Fast-track: Campaigners have long said the restrictions of the system make it impossible for asylum seekers to get a fair hearing

Asylum fast-track system is illegal, high court finds

Asylum fast-track system is illegal, high court finds

The fast-track decision making process used by the Home Office for asylum seekers has been ruled unlawful by the high court.

Mr Justice Nicol said the system was "structurally unfair" but put a stay on the order taking effect so that the lord chancellor and home secretary have time to appeal his decision because it would be "inconvenient" to do otherwise.

That means that until the lord chancellor appeals, asylum seekers will continue to face an appeals process which has been judged unlawful.

Detention Action is considering urgently appealing the order refusing the stay.

Lawyers argued that the severely truncated timescales faced by people appealing in the system made it hard for them to obtain evidence and build a case.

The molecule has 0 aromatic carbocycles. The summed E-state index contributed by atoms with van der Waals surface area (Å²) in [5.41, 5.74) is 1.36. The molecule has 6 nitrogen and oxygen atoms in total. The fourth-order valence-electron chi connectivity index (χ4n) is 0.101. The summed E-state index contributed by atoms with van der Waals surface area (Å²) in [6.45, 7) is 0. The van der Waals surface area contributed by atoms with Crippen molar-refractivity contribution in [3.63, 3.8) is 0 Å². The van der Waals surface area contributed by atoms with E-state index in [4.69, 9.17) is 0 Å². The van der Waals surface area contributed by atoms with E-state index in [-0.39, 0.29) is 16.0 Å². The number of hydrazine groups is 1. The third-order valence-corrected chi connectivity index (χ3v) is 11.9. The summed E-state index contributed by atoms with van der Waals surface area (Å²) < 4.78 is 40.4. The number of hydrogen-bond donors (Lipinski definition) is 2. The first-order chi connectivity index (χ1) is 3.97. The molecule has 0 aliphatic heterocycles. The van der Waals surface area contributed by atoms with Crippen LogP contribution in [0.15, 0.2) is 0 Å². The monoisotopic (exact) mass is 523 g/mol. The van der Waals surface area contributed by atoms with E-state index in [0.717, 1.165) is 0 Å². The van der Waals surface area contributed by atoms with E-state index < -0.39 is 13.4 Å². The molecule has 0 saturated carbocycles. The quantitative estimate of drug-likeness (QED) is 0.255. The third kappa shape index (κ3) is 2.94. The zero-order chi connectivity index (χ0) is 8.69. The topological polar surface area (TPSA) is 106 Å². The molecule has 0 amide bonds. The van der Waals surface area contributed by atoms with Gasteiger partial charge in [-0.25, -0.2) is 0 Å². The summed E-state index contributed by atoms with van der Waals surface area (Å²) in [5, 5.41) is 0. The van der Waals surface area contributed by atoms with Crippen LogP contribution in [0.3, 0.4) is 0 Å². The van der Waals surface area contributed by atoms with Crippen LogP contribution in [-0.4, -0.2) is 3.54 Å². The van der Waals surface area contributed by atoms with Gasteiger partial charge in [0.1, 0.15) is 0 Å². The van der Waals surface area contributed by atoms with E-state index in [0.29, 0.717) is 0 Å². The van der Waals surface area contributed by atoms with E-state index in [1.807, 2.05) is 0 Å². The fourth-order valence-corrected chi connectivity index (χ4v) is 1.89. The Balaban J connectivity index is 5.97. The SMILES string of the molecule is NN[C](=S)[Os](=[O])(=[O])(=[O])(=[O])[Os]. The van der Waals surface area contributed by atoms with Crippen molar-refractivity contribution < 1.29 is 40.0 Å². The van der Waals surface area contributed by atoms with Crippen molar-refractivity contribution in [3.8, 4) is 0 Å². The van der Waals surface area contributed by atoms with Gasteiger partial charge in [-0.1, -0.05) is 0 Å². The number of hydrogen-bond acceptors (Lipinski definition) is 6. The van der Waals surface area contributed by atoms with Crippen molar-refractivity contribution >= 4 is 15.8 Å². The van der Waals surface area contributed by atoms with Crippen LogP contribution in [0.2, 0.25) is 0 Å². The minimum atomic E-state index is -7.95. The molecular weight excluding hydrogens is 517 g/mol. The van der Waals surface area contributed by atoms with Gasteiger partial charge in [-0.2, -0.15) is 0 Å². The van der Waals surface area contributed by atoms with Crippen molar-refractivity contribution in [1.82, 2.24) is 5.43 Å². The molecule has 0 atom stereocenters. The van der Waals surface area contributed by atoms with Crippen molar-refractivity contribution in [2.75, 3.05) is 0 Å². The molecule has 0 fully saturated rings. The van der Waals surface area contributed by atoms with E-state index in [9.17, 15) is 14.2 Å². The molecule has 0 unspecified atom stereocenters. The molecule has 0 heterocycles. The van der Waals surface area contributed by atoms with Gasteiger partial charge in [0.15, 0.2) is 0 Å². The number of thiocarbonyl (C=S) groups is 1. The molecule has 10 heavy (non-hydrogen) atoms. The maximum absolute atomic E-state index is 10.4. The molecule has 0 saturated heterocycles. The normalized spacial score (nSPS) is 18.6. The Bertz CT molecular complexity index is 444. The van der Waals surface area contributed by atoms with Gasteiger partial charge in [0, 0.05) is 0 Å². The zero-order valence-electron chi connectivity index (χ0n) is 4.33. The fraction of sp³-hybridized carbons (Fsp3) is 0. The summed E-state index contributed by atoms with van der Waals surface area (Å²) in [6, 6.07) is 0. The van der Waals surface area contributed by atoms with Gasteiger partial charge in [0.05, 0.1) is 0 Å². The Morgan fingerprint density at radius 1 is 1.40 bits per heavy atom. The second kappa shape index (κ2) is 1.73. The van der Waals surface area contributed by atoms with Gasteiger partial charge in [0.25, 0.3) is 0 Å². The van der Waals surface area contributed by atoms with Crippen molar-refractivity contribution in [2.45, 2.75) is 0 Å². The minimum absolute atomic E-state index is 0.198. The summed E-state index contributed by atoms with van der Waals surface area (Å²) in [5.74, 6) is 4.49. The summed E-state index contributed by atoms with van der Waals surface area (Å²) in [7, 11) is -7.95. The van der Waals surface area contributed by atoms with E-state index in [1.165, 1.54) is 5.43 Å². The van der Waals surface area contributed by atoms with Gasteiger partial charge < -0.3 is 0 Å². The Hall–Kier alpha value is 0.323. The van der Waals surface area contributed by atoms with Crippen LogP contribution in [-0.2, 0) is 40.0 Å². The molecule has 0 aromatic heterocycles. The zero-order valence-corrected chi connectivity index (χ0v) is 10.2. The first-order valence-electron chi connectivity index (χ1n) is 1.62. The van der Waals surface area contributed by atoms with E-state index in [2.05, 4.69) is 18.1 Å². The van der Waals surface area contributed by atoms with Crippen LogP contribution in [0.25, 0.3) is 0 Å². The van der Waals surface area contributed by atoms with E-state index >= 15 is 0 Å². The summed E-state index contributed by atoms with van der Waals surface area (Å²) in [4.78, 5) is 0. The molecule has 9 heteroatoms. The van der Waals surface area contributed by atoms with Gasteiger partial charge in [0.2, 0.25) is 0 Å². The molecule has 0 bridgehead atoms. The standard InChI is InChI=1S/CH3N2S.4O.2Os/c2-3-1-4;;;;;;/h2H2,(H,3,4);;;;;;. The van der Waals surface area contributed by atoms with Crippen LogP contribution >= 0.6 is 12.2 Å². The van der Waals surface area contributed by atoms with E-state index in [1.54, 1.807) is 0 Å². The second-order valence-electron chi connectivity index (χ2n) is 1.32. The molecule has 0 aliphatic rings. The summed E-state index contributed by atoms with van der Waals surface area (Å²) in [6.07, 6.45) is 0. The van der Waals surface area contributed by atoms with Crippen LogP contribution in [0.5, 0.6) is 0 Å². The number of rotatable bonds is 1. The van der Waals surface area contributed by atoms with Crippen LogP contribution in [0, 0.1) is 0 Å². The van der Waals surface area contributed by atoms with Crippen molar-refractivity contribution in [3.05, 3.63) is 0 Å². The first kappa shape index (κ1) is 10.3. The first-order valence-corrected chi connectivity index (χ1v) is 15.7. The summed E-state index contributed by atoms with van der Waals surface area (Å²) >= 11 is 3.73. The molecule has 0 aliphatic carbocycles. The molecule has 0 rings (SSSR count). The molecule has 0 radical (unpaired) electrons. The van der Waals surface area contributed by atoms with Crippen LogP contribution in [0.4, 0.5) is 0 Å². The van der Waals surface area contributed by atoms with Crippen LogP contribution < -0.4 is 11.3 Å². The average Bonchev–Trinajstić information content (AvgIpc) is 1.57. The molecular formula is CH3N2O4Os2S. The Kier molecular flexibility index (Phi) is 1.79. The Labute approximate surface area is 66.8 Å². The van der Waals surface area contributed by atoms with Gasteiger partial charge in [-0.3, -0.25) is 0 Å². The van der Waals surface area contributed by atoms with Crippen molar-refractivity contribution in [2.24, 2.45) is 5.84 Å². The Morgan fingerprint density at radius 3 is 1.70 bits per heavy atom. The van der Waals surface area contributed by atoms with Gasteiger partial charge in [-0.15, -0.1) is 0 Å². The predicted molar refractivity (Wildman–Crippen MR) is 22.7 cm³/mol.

They also raised questions about a potential conflict of interest in the role of the home secretary, who is the respondent to the appeal but also has the power of imposing the disadvantageous timescale on the person launching it.

Mr Justice Nicol said:

"They [the rules] put the appellant at a serious procedural disadvantage… because his opponent in the appeal, the [home secretary], has decided that this is what should happen.

"By allowing one party to the appeal to put the other at serious procedural disadvantage without sufficient judicial supervision, the rules are not securing that justice be done or that the tribunal system is fair."

He added: This "looks uncomfortably akin to… sacrificing fairness on the altar of speed and convenience."

Detention Action director Jerome Phelps said:

"We are pleased that the fast track appeals process has been found not just unlawful but ultra vires.  But we are shocked and disappointed that a stay has been granted, given that this is an area of law requiring the highest standards of justice and fairness.

"By granting the stay, it appears that the judge considers that the severe potential consequences to asylum-seekers, including removal in breach of the Refugee Convention, are outweighed by the inconvenience to the Home Office and lord chancellor of suspending the process."